A Lack of Detail

Plans that lack details aren’t really plans at all.

Right now my plans for the next few years are fairly concrete, but after that is somewhat of a toss-up. I am hesitant to plan more than 3-4 years into the future in any concrete way simply because the accuracy of plans that far into the future is pretty close to zero. There are variables that are far out of my control. I could lose my job, get diagnosed with a life-changing illness, get into a debilitating accident, find new interests, outgrow old interests, flunk out of school, get married, buy a home.

I also hesitate to make plans far into the future because if I hold to them too closely I could potentially miss out on great opportunities as well. Not owning a home is key to being able to drastically change my life once school and work are over with in a few years, but what if a great opportunity to buy comes along that would make me more comfortable in the short-term and better off financially in four or five years when I simply sell the property and move on to other things? The rigidity of planning not to be tied down to property would keep me from exploring that opportunity.

Right now, when school is over, I hope to quit working for good and do a bit of travelling for a couple of years before settling down and building a business. But what if while in school an opportunity for a job I love comes along? -That elusive job you would do even if you weren’t being paid. I can’t imagine such a job, but perhaps my imagination is failing me and school will expose me to opportunities I didn’t think were possible. I’d hate to suffer the disappointment of giving up on well-laid plans or forgoing a great opportunity simply to stick to some well-laid plans.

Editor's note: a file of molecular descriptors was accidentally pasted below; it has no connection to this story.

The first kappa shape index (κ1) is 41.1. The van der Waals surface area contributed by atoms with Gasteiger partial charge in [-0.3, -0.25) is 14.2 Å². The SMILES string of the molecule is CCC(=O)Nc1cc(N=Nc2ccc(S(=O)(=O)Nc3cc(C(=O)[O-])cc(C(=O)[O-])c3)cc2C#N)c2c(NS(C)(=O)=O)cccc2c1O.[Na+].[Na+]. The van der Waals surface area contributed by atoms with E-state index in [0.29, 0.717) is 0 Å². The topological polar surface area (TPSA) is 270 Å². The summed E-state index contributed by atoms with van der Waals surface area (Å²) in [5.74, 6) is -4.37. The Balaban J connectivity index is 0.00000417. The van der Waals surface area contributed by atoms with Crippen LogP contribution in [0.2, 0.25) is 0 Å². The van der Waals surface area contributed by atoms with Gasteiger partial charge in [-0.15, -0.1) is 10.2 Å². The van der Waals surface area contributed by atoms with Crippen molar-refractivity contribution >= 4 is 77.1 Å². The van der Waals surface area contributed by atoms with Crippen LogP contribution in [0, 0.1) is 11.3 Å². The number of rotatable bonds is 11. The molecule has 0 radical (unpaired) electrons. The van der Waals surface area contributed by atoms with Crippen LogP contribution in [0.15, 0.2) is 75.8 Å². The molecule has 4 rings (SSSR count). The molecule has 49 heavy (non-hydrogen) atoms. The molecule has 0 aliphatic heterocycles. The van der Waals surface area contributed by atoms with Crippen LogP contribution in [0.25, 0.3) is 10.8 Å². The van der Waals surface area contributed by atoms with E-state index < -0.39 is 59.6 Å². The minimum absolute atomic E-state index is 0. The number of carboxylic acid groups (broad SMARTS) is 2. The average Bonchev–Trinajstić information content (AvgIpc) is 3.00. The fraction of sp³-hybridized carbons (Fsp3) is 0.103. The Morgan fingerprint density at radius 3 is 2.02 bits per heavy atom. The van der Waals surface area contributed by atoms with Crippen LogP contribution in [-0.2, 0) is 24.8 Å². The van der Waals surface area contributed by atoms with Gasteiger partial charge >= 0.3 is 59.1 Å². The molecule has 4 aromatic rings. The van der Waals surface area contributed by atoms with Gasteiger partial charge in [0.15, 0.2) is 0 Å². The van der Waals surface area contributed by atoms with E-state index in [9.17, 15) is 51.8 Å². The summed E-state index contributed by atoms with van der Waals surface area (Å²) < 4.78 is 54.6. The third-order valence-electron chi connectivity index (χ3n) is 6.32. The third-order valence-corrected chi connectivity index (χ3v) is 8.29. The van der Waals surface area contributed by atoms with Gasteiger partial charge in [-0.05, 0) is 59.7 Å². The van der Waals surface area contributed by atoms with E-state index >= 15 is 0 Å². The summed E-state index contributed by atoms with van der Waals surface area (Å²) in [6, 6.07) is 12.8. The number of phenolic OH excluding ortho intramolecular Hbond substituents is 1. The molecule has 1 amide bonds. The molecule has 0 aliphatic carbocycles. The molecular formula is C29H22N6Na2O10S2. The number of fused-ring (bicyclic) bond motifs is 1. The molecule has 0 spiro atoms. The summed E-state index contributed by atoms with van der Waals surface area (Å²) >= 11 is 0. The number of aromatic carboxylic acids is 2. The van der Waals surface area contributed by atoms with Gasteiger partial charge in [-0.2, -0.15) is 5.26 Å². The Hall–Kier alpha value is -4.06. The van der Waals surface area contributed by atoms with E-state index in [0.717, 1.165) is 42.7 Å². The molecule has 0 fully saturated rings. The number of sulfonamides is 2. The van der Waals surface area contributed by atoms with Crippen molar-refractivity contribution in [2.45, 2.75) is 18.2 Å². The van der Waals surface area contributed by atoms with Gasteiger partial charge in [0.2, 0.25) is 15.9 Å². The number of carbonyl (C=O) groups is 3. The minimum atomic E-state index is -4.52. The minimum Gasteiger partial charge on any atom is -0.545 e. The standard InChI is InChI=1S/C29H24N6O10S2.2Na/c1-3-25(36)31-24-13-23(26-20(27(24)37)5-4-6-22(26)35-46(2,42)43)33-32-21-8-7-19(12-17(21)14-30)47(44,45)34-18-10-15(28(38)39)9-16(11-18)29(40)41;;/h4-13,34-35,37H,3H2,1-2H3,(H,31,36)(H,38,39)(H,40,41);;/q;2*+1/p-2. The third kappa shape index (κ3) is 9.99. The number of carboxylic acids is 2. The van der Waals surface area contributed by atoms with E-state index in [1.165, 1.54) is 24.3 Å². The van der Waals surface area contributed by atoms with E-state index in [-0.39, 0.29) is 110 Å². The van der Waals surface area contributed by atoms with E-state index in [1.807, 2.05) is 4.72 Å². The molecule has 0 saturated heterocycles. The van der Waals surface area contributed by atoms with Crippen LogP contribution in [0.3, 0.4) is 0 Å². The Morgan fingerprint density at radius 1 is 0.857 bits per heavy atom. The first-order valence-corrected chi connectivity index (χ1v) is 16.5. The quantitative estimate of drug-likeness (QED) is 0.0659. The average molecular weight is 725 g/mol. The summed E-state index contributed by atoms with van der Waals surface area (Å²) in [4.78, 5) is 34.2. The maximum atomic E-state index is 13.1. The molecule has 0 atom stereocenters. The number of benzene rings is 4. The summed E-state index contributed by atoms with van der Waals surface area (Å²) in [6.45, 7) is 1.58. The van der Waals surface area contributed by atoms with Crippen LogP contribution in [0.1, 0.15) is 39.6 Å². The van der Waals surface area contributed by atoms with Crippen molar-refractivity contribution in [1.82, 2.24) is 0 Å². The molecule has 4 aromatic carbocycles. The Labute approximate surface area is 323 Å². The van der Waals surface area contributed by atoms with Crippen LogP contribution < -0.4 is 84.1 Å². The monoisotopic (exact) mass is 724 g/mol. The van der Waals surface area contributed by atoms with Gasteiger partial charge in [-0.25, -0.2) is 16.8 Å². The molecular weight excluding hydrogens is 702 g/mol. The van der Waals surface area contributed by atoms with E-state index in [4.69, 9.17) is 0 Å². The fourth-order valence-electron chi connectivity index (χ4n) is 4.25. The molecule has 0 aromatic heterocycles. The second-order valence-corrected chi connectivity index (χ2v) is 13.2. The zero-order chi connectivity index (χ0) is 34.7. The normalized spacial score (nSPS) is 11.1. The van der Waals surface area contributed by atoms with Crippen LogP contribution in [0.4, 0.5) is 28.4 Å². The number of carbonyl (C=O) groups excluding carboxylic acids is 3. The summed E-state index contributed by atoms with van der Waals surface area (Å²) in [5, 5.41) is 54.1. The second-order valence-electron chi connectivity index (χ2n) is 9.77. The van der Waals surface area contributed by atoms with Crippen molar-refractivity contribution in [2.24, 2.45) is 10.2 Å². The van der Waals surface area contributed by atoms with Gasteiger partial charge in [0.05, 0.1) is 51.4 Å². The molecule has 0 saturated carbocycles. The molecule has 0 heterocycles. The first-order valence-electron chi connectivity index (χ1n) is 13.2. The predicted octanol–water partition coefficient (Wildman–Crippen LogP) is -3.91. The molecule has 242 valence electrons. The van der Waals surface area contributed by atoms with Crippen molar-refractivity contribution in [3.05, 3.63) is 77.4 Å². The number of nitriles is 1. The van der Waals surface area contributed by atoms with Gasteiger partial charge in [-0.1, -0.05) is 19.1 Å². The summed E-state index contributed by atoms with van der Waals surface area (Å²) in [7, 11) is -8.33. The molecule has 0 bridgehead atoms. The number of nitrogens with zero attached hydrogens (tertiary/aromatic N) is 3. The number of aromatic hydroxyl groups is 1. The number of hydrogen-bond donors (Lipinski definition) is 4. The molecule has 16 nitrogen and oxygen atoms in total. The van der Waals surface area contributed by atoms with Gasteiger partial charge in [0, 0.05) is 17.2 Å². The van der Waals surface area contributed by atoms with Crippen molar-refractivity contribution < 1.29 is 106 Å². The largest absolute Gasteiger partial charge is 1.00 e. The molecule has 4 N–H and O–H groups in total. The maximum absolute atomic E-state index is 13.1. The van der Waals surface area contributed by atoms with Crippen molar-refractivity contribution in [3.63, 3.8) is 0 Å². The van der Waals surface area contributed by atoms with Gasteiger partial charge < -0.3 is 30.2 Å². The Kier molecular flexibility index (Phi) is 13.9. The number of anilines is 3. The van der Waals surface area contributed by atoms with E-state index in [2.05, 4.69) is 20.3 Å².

But ultimately such thoughts are ridiculous. Plans help you to organize and focus your goals. The bigger the plans the better. Having big plans makes people happy. Not realizing those big plans reduces your levels of happiness, but not by more than the levels your happiness have been increased simply by attempting to reach those goals. This is according to some positive psychology studies from a class last spring.

Like in archery, in order to hit a target at a distance you must aim a little higher than where you are hoping to hit.

So while I have several ideas about what I might like to do once school is over with, it would really be in my best interest to nail-down exactly what I plan to do after my final graduation; regardless of whether I actually follow through with them or not. I’ll save that pleasant task for while I’m finishing off a bottle of Sherry some Sunday evening in the coming weeks.

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